The most controversial clause in Resolution 242 is the call for the “Withdrawal of Israeli armed forces from territories occupied in the recent conflict.” This is linked to the second unambiguous clause calling for “termination of all claims or states of belligerency” and the recognition that “every State in the area” has the “right to live in peace within secure and recognized boundaries free from threats or acts of force.”
The resolution does not make Israeli withdrawal a prerequisite for Arab action. Moreover, it does not specify how much territory Israel is required to give up. The Security Council did not say Israel must withdraw from “all the” territories occupied after the Six-Day War. This was quite deliberate. The Soviet delegate wanted the inclusion of those words and said that their exclusion meant “that part of these territories can remain in Israeli hands.” The Arab states pushed for the word “all” to be added; when the Council rejected their idea, they read the resolution as if it was included. The British Ambassador who drafted the approved resolution, Lord Caradon, declared after the vote: “It is only the resolution that will bind us, and we regard its wording as clear.” 3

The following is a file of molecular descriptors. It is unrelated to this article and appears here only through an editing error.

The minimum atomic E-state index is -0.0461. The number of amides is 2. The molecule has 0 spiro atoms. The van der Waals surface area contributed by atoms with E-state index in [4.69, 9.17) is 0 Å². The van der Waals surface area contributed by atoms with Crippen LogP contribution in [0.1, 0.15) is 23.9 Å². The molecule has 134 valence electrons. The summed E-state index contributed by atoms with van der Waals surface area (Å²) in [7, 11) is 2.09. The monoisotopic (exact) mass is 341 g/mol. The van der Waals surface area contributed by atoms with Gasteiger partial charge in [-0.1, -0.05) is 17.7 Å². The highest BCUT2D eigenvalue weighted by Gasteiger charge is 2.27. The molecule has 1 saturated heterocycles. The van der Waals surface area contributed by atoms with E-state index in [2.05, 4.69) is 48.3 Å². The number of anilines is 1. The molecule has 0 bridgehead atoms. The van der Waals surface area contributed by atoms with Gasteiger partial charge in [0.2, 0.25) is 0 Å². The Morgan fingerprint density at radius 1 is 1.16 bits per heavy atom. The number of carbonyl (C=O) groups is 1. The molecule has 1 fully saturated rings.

This literal interpretation, without the implied “all,” was repeatedly declared to be the correct one by those involved in drafting the resolution. On October 29, 1969, for example, the British Foreign Secretary told the House of Commons the withdrawal envisaged by the resolution would not be from “all the territories.” 4When asked to explain the British position later, Lord Caradon said: “It would have been wrong to demand that Israel return to its positions of June 4, 1967, because those positions were undesirable and artificial.” 5
Similarly, U.S. Ambassador Arthur Goldberg explained: “The notable omissions—which were not accidental—in regard to withdrawal are the words ‘the’ or ‘all’ and the ‘June 5, 1967 lines’ . . . the resolution speaks of withdrawal from occupied territories without defining the extent of withdrawal.” 6
The resolutions clearly call on the Arab states to make peace with Israel. The principal condition is that Israel withdraw from “territories occupied” in 1967. Since Israel withdrew from approximately 94 percent of the territories when it gave up the Sinai, the Gaza Strip and portions of the West Bank, it has already partially, if not wholly, fulfilled its obligation under 242.